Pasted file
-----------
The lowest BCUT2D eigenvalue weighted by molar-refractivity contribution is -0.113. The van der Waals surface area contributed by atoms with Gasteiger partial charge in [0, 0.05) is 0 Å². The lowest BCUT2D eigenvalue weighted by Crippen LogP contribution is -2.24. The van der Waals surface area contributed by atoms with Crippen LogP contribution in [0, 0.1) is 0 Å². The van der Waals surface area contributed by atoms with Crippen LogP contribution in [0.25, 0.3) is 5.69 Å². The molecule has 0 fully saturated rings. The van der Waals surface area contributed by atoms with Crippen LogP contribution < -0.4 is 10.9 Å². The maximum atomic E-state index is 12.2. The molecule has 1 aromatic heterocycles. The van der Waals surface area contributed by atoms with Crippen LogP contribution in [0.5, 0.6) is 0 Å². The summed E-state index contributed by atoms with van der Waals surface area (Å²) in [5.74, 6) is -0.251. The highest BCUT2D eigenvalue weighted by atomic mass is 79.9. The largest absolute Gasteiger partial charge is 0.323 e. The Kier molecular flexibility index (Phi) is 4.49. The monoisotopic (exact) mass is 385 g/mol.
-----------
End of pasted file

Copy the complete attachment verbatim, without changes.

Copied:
The lowest BCUT2D eigenvalue weighted by molar-refractivity contribution is -0.113. The van der Waals surface area contributed by atoms with Gasteiger partial charge in [0, 0.05) is 0 Å². The lowest BCUT2D eigenvalue weighted by Crippen LogP contribution is -2.24. The van der Waals surface area contributed by atoms with Crippen LogP contribution in [0, 0.1) is 0 Å². The van der Waals surface area contributed by atoms with Crippen LogP contribution in [0.25, 0.3) is 5.69 Å². The molecule has 0 fully saturated rings. The van der Waals surface area contributed by atoms with Crippen LogP contribution < -0.4 is 10.9 Å². The maximum atomic E-state index is 12.2. The molecule has 1 aromatic heterocycles. The van der Waals surface area contributed by atoms with Crippen LogP contribution in [0.5, 0.6) is 0 Å². The summed E-state index contributed by atoms with van der Waals surface area (Å²) in [5.74, 6) is -0.251. The highest BCUT2D eigenvalue weighted by atomic mass is 79.9. The largest absolute Gasteiger partial charge is 0.323 e. The Kier molecular flexibility index (Phi) is 4.49. The monoisotopic (exact) mass is 385 g/mol.